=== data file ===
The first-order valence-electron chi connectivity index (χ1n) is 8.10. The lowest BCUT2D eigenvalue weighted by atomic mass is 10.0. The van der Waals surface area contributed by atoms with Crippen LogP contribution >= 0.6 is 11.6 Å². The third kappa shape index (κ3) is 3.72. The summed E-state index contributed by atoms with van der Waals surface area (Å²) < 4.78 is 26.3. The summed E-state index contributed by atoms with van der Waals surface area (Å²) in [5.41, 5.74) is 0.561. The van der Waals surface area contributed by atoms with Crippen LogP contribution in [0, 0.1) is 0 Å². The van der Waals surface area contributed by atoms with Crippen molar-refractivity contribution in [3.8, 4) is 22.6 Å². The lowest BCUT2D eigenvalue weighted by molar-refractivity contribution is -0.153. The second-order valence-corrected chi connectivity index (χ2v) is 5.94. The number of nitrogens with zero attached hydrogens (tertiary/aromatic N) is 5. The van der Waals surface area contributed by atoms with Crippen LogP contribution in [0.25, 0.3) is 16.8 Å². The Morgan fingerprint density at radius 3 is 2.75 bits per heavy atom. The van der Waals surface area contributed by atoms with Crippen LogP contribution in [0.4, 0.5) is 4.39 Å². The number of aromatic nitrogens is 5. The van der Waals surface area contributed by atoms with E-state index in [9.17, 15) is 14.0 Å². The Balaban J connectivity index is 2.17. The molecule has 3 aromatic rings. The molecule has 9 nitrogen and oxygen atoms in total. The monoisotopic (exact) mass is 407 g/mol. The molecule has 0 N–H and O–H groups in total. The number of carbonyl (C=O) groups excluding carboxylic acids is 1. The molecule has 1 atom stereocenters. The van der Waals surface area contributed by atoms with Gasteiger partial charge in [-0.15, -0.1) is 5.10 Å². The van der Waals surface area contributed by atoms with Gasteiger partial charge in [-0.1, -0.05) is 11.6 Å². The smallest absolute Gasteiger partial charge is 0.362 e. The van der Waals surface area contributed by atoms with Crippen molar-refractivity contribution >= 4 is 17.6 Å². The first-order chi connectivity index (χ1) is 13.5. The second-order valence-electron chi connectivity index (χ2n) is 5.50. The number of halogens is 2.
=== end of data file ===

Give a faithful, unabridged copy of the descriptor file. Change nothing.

The first-order valence-electron chi connectivity index (χ1n) is 8.10. The lowest BCUT2D eigenvalue weighted by atomic mass is 10.0. The van der Waals surface area contributed by atoms with Crippen LogP contribution >= 0.6 is 11.6 Å². The third kappa shape index (κ3) is 3.72. The summed E-state index contributed by atoms with van der Waals surface area (Å²) < 4.78 is 26.3. The summed E-state index contributed by atoms with van der Waals surface area (Å²) in [5.41, 5.74) is 0.561. The van der Waals surface area contributed by atoms with Crippen LogP contribution in [0, 0.1) is 0 Å². The van der Waals surface area contributed by atoms with Crippen molar-refractivity contribution in [3.8, 4) is 22.6 Å². The lowest BCUT2D eigenvalue weighted by molar-refractivity contribution is -0.153. The second-order valence-corrected chi connectivity index (χ2v) is 5.94. The number of nitrogens with zero attached hydrogens (tertiary/aromatic N) is 5. The van der Waals surface area contributed by atoms with Crippen LogP contribution in [0.25, 0.3) is 16.8 Å². The Morgan fingerprint density at radius 3 is 2.75 bits per heavy atom. The van der Waals surface area contributed by atoms with Crippen LogP contribution in [0.4, 0.5) is 4.39 Å². The number of aromatic nitrogens is 5. The van der Waals surface area contributed by atoms with E-state index in [9.17, 15) is 14.0 Å². The Balaban J connectivity index is 2.17. The molecule has 3 aromatic rings. The molecule has 9 nitrogen and oxygen atoms in total. The monoisotopic (exact) mass is 407 g/mol. The molecule has 0 N–H and O–H groups in total. The number of carbonyl (C=O) groups excluding carboxylic acids is 1. The molecule has 1 atom stereocenters. The van der Waals surface area contributed by atoms with Gasteiger partial charge in [-0.15, -0.1) is 5.10 Å². The van der Waals surface area contributed by atoms with Gasteiger partial charge in [-0.1, -0.05) is 11.6 Å². The smallest absolute Gasteiger partial charge is 0.362 e. The van der Waals surface area contributed by atoms with Crippen molar-refractivity contribution >= 4 is 17.6 Å². The first-order chi connectivity index (χ1) is 13.5. The second-order valence-electron chi connectivity index (χ2n) is 5.50. The number of halogens is 2.